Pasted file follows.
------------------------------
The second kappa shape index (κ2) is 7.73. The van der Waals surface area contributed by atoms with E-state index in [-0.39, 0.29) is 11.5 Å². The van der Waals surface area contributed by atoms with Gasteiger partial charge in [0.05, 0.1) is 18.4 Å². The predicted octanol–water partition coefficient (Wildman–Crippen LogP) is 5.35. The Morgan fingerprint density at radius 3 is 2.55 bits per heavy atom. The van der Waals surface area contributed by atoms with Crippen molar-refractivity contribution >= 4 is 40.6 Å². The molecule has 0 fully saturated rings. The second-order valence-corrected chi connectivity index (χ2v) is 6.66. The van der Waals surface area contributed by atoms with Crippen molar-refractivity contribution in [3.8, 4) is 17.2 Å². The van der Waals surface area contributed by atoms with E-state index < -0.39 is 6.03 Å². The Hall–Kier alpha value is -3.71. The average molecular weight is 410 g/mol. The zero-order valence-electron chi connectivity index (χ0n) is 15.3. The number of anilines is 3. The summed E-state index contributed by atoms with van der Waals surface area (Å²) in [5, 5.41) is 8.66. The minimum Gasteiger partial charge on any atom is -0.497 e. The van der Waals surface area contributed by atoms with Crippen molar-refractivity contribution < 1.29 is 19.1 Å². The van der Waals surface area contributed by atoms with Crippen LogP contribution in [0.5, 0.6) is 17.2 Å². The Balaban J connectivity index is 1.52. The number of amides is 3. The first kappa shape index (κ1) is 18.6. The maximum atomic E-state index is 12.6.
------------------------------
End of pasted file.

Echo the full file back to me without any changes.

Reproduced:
The second kappa shape index (κ2) is 7.73. The van der Waals surface area contributed by atoms with E-state index in [-0.39, 0.29) is 11.5 Å². The van der Waals surface area contributed by atoms with Gasteiger partial charge in [0.05, 0.1) is 18.4 Å². The predicted octanol–water partition coefficient (Wildman–Crippen LogP) is 5.35. The Morgan fingerprint density at radius 3 is 2.55 bits per heavy atom. The van der Waals surface area contributed by atoms with Crippen molar-refractivity contribution >= 4 is 40.6 Å². The molecule has 0 fully saturated rings. The second-order valence-corrected chi connectivity index (χ2v) is 6.66. The van der Waals surface area contributed by atoms with Crippen molar-refractivity contribution in [3.8, 4) is 17.2 Å². The van der Waals surface area contributed by atoms with E-state index < -0.39 is 6.03 Å². The Hall–Kier alpha value is -3.71. The average molecular weight is 410 g/mol. The zero-order valence-electron chi connectivity index (χ0n) is 15.3. The number of anilines is 3. The summed E-state index contributed by atoms with van der Waals surface area (Å²) in [5, 5.41) is 8.66. The minimum Gasteiger partial charge on any atom is -0.497 e. The van der Waals surface area contributed by atoms with Crippen molar-refractivity contribution < 1.29 is 19.1 Å². The van der Waals surface area contributed by atoms with Crippen LogP contribution in [0.5, 0.6) is 17.2 Å². The Balaban J connectivity index is 1.52. The number of amides is 3. The first kappa shape index (κ1) is 18.6. The maximum atomic E-state index is 12.6.